These questions may not have direct answers, but the solutions can only emerge with clear, defined objectives (drawn from a growing body of evidence) and the capacity to implement them through the administrative machinery.

Delivering on the promise of jobs, growth and sustainability would rest on some key principles: Informed decision-making (especially when traditional data sources are inadequate); equity in ensuring minimum support to targeted beneficiaries; using new drivers of investment and growth (especially in smaller towns and rural areas); and tapping greenfield opportunities to invest in and develop new areas which would be more resilient against widespread environmental and health shocks. This report is replete with examples and recommendations that fulfill these conditions.

De minimis multilateralism

On the global front, the crisis presents an opportunity to shift international conversations away from dilemmas of common interests and towards issues of common aversions.

Common interests, such as trade, finance and technology, bring countries to the negotiating table. But worries about relative gains and losses to each often result in inertia. Supply chains will shrink as countries seek to reduce overreliance on single sources or markets and aim for more localised value and job creation.

Source: CEEW Analysis

As objectives of countries and companies undergo major shifts, the scope for grand bargains is shrinking. The axioms of free trade, free movement of capital, or freedom of energy supplies are being questioned against a cruder metric: myopic self-interest

For the time being, we must settle for de minimis multilateralism: What is the minimum on which our interests converge?

For new forms of international cooperation to emerge, we must focus on chronic risks that all countries would have an interest in avoiding. When international cooperation is ebbing, renewed drive for collective action can come from how we organise multilateral institutions to respond to shocks, whether health-related, environmental, or financial.

We must now develop the multilateral platforms that can prevent environmental crises of planetary scale and significance.

Help businesses survive, then thrive

Changing global equations will impact India’s industry in both adverse and favourable ways. Sectors primarily dependant on imported raw materials or goods will be endangered if trade barriers rise; however, this presents a massive opportunity for MSMEs to build capacity to deliver world-class goods and services at scale for the local and export markets.

India’s MSME sector represents 90 per cent of its industrial units, and contributed to 45 per cent of its total industrial value addition and almost half its exports—48.1 per cent—worth INR 11.10 lakh crore (USD 147.4 billion), in 2018-19.

However, most of these enterprises are informal and outside the formal trade and banking systems. Of the estimated 63.38 million unincorporated non-agricultural MSMEs, more than 63.05 million i.e. 99 per cent are micro, 0.33 million are small, and approximately 5,000 are medium. Almost 96 per cent of MSMEs are proprietary.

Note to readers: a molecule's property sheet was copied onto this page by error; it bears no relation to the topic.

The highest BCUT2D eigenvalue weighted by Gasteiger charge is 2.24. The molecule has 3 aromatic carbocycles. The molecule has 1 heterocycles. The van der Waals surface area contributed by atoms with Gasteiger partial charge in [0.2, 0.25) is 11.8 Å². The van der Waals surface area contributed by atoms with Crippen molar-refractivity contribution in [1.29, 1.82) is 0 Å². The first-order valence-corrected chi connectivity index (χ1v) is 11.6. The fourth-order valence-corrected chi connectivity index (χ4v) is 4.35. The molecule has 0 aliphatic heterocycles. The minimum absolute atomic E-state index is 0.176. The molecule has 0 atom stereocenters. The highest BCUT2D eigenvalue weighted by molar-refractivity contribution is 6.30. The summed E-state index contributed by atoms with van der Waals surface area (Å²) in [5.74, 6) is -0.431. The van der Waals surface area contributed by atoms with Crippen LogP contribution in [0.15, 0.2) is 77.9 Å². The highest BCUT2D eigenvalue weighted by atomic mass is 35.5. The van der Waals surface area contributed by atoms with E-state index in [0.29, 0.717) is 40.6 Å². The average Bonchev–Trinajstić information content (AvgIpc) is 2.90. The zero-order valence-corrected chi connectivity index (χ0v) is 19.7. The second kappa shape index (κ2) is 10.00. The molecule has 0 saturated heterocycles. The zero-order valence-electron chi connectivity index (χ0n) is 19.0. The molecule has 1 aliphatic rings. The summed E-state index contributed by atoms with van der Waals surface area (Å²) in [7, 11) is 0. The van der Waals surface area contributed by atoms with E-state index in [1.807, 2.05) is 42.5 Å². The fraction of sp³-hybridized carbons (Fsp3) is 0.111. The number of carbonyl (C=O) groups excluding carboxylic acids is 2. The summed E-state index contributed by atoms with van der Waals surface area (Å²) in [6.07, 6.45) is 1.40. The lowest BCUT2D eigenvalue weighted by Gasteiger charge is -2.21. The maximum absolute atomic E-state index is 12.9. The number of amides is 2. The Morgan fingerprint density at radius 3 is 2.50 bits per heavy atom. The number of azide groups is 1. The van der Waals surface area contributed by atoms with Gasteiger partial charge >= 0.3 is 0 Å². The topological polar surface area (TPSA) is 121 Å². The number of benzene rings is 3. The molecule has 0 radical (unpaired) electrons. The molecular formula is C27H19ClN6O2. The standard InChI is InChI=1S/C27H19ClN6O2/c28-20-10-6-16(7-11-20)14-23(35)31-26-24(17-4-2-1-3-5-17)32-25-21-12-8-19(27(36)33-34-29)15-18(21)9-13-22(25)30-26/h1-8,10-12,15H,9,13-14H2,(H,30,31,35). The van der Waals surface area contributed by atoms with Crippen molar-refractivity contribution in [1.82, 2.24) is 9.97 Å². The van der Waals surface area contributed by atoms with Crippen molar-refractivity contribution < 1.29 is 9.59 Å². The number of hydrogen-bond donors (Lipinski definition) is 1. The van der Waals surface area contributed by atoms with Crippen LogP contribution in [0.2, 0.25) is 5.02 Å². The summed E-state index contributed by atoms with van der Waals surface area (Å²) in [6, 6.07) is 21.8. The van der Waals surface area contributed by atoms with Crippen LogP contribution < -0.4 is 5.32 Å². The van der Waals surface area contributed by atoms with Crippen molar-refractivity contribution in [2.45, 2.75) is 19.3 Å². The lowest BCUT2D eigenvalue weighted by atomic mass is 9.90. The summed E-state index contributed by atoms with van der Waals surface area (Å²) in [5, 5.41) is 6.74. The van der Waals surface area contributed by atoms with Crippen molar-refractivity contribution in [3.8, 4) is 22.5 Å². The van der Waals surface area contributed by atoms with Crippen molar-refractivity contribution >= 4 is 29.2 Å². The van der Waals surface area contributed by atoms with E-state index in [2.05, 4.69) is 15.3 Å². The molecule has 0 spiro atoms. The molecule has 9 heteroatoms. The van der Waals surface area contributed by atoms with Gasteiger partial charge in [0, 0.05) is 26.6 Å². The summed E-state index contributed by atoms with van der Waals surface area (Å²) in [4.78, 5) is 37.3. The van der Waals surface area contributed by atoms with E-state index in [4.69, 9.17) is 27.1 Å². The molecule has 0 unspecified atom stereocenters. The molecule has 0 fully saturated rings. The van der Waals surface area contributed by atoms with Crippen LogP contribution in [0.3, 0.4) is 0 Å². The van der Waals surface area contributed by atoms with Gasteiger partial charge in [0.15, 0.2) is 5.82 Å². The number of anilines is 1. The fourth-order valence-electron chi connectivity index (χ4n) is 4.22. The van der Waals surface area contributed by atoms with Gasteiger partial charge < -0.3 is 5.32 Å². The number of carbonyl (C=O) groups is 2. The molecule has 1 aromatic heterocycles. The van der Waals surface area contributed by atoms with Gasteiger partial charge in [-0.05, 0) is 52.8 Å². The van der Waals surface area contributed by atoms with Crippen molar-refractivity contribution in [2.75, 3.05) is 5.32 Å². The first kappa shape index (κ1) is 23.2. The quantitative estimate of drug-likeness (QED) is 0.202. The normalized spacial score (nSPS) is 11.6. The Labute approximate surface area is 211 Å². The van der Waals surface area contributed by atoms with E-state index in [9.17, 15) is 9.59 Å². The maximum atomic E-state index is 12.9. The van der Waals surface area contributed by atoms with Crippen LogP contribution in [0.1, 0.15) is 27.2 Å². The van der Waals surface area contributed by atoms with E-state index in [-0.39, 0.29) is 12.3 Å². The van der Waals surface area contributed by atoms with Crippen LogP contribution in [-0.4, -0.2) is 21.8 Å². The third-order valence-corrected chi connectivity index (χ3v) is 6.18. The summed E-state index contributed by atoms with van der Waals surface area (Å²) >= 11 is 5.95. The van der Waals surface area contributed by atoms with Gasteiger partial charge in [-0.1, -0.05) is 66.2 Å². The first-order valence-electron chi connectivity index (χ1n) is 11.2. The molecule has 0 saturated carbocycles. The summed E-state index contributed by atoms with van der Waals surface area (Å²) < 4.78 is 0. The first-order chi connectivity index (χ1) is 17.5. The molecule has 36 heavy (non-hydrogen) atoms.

A second complexity is that 90 per cent of India’s estimated 450 million-strong workforce is also informal, with 5-10 million new workers added annually. MSMEs employ about 40 per cent of these workers.

It is impossible to chart India’s recovery without taking these millions of enterprises and their workers along. However, the MSME sector, despite its rapid expansion in the past few years, was already in distress before the COVID-19 lockdown, due to a perceived lack of creditworthiness. While short-term relief measures are imperative to ease working capital constraints, the benefits of indiscriminate lending will be short-lived and only delay the inevitable non-performance of assets.

Sustained revival of MSMEs hinges on addressing the challenge of rampant informality through deep structural and regulatory reforms, starting with proper identification of the enterprises and establishing accountability of all stakeholders

In this report, we propose the creation of a nationwide, centralised digital platform, MISHRII: MSME Information System for Holistic and Real-time Identification, Incentives and Support. MISHRII would collect data on the size, distribution, and economic contribution of MSMEs and their workers to the national output, and seed details such as occupation, days of employment and monthly income into their Aadhaar-linked profiles. It should be linked with the goods and services tax (GST), value added tax (VAT), income tax, and other tax databases, and the banking network for direct benefit transfer (DBT). Access to real-time, credible information about MSMEs would allow their inclusion in formal business and banking systems; ensure efficient, targeted delivery of aid and incentives, and in the long run, allow tracking of compliances, such as goods and services quality, taxation, and environmental standards.

We also recommend the development of a vulnerability assessment framework of MSME sectors; measures to improve the creditworthiness of small businesses, and increasing the capacities of one, the MSME SAMADHAAN Delayed Payment Monitoring System to expeditiously clear government dues to micro and small enterprises, and two, the National Company Law Tribunal to efficiently manage insolvency cases.

Further, we believe that India must take appropriate protection measures against predatory practices of some trading partners to undercut product prices and route low-cost exports through the ASEAN countries under the cover of free trade agreements (FTAs). Such safeguards will prevent a collapse of our domestic industries, especially strategic ones such as ferrous and non-ferrous metals, textiles, pharmaceuticals, solar cells and modules, and heavy machinery.

Increase capacity of the SAMADHAAN system to expeditiously clear government dues